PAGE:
Sons of the American Revolution
Meeting Notice and News, Summer 2012
Misc. notes from chapter officers
Revolution History note
Misc. reminders and information
Our next meeting will be held on Sept. 15th in the private meeting room of the Piccadilly Cafeteria, located at 11810 Dale Mabry Highway North, Tampa, Florida (813-963-1660). Meetings begin at noon but members arrive as early as 11:30 for a time of camaraderie. The speaker for Sept. will be Dr. Ed Silbert, a retired Associate Professor of History from U.S.F.
One of the duties of the Chapter Chaplain is to send cards to
our members that are sick. If you know of anyone that I need to send a card to,
please mention it at our next meeting. Another duty is to send a sympathy card
to the family of a member who has passed away. I have been remiss in these
areas and am asking your help. I need your input.
Jack C. Bolen
American Revolution Notes:
What better topic for this summer newsletter than what happened the first week of July, 1776. Even though it had been over a year since Lexington and Concord, many members of the Continental Congress still hoped for reconciliation with England. In fact, while several motions for independence had been placed on the floor, none had been seconded, so the matter had not even been officially debated.
That changed on June 7, 1776 when Virginia moved that “these colonies are, and of right ought to be, free and independent states.” Massachusetts seconded the motion and the matter was now on the floor. Congress then made two important decisions; first, it appointed a five man committee to write a report outlining the reasons for the separation. Second, it declared a 3 week recess so members could get instructions from their home states.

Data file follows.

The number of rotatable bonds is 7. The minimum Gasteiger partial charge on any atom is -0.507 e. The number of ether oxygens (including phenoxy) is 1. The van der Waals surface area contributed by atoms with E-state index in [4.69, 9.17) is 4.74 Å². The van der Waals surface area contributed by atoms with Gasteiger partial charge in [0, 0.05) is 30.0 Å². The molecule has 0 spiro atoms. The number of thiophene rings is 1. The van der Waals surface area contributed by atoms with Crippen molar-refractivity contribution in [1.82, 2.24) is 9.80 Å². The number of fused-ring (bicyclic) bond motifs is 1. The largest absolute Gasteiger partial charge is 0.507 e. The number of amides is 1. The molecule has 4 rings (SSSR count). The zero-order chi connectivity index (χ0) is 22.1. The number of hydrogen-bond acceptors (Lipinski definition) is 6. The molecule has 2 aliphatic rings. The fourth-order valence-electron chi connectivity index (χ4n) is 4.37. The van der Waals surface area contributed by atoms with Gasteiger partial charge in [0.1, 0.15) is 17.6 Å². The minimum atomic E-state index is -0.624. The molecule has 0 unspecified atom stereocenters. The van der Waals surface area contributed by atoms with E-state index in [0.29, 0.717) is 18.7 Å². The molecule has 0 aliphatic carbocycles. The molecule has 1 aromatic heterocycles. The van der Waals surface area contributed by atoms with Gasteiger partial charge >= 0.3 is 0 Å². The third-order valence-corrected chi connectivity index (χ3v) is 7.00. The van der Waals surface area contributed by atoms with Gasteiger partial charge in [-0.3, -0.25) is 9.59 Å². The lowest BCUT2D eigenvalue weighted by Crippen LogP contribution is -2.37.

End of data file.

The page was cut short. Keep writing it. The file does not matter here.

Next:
Unlike today, members appointed or elected to Congress from the various states were required to vote according to instructions they received from their state legislatures. While some were “free agents”, most were not and several states did not have instructions on independence. For Example, Connecticut’s representatives had instructions to vote no if the measure was introduced by a New England state, but to vote yes if the measure was introduced by a state outside of New England. Thus, since Virginia made the motion, Connecticut was now a yes.
During the next three weeks, the committee went to work. While Thomas Jefferson was the primary draftsman, John Adams and Ben Franklin offered advice and did some preliminary editing of the draft.
July 1, 1776was the date set for debate on the issue. John Dickinson of Pennsylvania spoke for several hours in the morning arguing against independence. When he finished, John Adams rose to give the argument in favor. Following both speeches there was more debate and more questions from members. Finally, in the early evening, it was time to vote. Two votes would need to be taken. For the purposes of debate, the Congress had resolved itself into a committee of the whole house. So, first, the measure had to be voted out of committee and then a final, binding vote would be taken.
The result of the first vote was 9-2 with one abstention and one state divided. The two no votes were Pennsylvania and South Carolina. The abstention was from New York which had yet to receive instructions on how to vote. Delaware’s delegates were free agents. There were three of them—2 in favor and 1 against; one of the “for” votes being Caesar Rodney who had gone home ill. The Pennsylvania delegates were also “free agents” and their internal vote had been 4-3 against. Since Congress had also decided that the vote had to be unanimous, two of those votes would need to be changed before the final vote, as well as South Carolina’s. And, what to do about Delaware? Without instructions would New York vote no since it had no authority to vote yes? So, it was decided to postpone the official vote until the following, day, July 2, to allow Caesar Rodney to return and to give the members time to digest the events of the day.